Executing tasks with the Executor Framework in Java4 min read

Java offers us many ways to write multi-threading applications, at the early stage, we probably create a new thread for each task by manually extending the Thread class, this seems to work fine when the number of tasks is small, and the overhead of creating a new thread is negligible. However, when the number of tasks increased, the thread-per-task approach incurs some serious problems:

  • Significant computing resources are spent just creating and destroying threads.
  • When the number of runnable threads is greater than the number of available processors, some threads sit idle and consume a lot of memory.
  • The code seems to work fine on the dev environment, but later can fail miserably in production by some fatal exception such as OutOfMemoryError during the high load.

What we can do better? Java has introduced the Executor framework since 1.7. Instead of creating threads manually, tasks – which are logical units of work are submitted to the thread pool as Runnable. With the concept of the thread pool, it brings us several benefits:

  • We don’t have to manually create threads by hand and manage their states, the thread pool will be in charge of these.
  • Reduce resource consumption and overhead, since threads created in the thread pool can be reused.
  • With better responsiveness, the tasks submitted can be executed immediately by the available worker thread.

We’ve got what the thread pool brings to the table, now let’s look at the Executor interface:

public interface Executor {
   void execute(Runnable command);

This interface looks pretty simple, with only one method execute, which takes a Runnable task, and this Runnable task will be submitted to the thread pool. The primary abstraction for task execution here is not the Thread class, but the Executor.

The Executor provides us a standard way of decoupling tasks submission and execution, you submit your tasks to the Executor as Runnable, and the execution of these tasks will be handled by the Executor at some point.

We can create a new ExecutorService (extends the Executor interface with more APIs) simply by using the Executors factory class:

ExecutorService executor = Executors.newFixedThreadPool(Runtime.getRuntime().availableProcessors());

Here we provide the number of threads that we want the thread pool to manage is equal to our available processors, and now we are ready to submit tasks to the executor:

executor.submit(() -> {
    // submitted task

Once the task is submitted, it’s then placed in the task queue, available threads will pick up tasks in the queue and execute them, as visualized in the figure below:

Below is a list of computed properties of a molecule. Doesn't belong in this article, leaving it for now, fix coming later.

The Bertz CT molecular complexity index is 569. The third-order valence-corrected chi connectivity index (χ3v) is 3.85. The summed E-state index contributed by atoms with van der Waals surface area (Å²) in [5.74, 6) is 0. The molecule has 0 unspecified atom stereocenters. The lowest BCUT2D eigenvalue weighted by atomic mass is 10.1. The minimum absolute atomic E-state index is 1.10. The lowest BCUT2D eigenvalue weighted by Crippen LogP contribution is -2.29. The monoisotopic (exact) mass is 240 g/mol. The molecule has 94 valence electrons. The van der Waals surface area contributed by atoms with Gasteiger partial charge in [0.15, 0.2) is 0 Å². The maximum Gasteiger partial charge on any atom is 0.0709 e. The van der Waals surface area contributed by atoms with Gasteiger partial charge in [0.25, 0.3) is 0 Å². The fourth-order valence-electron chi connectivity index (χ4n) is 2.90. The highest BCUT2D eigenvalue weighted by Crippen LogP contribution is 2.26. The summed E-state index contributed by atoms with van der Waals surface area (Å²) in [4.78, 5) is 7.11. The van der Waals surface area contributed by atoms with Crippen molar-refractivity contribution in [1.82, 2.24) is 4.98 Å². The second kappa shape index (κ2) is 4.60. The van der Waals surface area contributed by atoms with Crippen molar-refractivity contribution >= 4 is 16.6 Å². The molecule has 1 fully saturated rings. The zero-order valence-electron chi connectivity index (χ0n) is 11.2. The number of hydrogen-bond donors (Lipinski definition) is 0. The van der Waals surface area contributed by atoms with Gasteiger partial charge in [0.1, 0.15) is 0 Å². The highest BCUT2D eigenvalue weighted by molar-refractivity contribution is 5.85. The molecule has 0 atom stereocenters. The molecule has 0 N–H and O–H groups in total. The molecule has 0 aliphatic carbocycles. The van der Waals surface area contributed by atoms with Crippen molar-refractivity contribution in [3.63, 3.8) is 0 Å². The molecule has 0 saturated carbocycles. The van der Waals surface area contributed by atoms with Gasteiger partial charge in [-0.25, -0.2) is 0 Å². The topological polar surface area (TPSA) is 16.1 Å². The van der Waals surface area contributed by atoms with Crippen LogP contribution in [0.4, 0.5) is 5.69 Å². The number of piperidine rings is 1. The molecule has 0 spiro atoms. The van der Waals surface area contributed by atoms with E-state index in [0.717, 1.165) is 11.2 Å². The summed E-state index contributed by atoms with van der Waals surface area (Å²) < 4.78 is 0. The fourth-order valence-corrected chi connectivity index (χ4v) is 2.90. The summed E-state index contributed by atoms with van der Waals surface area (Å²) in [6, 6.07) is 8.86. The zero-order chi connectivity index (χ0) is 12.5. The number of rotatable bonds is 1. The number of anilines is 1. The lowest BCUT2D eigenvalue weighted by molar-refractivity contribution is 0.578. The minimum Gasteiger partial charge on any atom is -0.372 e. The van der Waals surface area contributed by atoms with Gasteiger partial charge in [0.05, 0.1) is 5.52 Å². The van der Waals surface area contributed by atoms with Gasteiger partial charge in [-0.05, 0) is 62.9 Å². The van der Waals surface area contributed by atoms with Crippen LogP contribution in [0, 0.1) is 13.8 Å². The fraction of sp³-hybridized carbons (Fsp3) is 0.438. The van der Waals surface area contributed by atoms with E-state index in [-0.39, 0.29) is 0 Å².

An example: Getting Github repository information

We’re interested in getting information on multiple repositories in a given account, and information provided by one repository doesn’t depend on others, so we can leverage the power of the Executor to obtain repositories’ information such as repo name, description, number of stars, etc…concurrently.

There are some simple steps that we want to take in order, first, we define an object named RepoInfo that holds the properties of a GitHub repo:

public record RepoInfo(String owner, String repoName, int noStars, String description) { }

Then we create a task that sends a request to Github’s API endpoint to fetch URIs of all public repositories for a given user, here I use my personal Github account for this purpose:

   public List<String> getReposByUser(String username) {
        List<String> urls = new ArrayList<>();
        try (CloseableHttpClient closeableHttpClient = HttpClients.createDefault()
        ) {
            HttpGet httpGet = ...;
            // setting headers...
            try (CloseableHttpResponse closeableResponse = closeableHttpClient.execute(httpGet)) {
                String response = ...;
                JsonArray arrResponse = JsonParser.parseString(response).getAsJsonArray();
                for(final var resp : arrResponse) {
                    JsonObject respObj = resp.getAsJsonObject();
                    String url = respObj.get("url").getAsString();
            return urls;
        } catch (Exception e) {
            logger.error("Error while fetching repo urls: {}", e.getMessage(), e);
            return List.of();

Once we have the list of URLs, the next step we fetch detailed repo information and store it somewhere:

public final class RepoInfoTask implements Runnable {    
    private final Object lock = new Object();
    private final List<RepoInfo> repos;
    private final String endpoint;

    public RepoInfoTask(List<RepoInfo> repos, String endpoint) {
        this.repos = repos;
        this.endpoint = endpoint;

    public void run() {
        try (CloseableHttpClient closeableHttpClient = HttpClients.createDefault()
        ) {
            logger.info("Current thread: {}", Thread.currentThread().getName());
            HttpGet httpGet = new HttpGet(endpoint);
            // setting headers for REST APIs...